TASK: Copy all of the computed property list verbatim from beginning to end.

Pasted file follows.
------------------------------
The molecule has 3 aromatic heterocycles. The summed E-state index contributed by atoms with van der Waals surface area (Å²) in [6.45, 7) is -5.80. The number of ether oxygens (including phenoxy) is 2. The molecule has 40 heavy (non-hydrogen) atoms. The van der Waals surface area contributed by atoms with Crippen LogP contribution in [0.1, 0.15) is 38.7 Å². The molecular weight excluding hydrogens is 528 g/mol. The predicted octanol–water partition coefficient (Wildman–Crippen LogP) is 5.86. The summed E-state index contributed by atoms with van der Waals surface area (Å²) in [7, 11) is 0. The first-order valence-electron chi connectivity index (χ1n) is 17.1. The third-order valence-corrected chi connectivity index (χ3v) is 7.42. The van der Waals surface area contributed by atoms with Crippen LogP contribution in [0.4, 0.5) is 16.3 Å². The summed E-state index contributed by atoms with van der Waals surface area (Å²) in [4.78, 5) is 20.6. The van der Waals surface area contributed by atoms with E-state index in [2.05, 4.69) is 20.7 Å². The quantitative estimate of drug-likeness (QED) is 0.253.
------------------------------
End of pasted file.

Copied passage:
The molecule has 3 aromatic heterocycles. The summed E-state index contributed by atoms with van der Waals surface area (Å²) in [6.45, 7) is -5.80. The number of ether oxygens (including phenoxy) is 2. The molecule has 40 heavy (non-hydrogen) atoms. The van der Waals surface area contributed by atoms with Crippen LogP contribution in [0.1, 0.15) is 38.7 Å². The molecular weight excluding hydrogens is 528 g/mol. The predicted octanol–water partition coefficient (Wildman–Crippen LogP) is 5.86. The summed E-state index contributed by atoms with van der Waals surface area (Å²) in [7, 11) is 0. The first-order valence-electron chi connectivity index (χ1n) is 17.1. The third-order valence-corrected chi connectivity index (χ3v) is 7.42. The van der Waals surface area contributed by atoms with Crippen LogP contribution in [0.4, 0.5) is 16.3 Å². The summed E-state index contributed by atoms with van der Waals surface area (Å²) in [4.78, 5) is 20.6. The van der Waals surface area contributed by atoms with E-state index in [2.05, 4.69) is 20.7 Å². The quantitative estimate of drug-likeness (QED) is 0.253.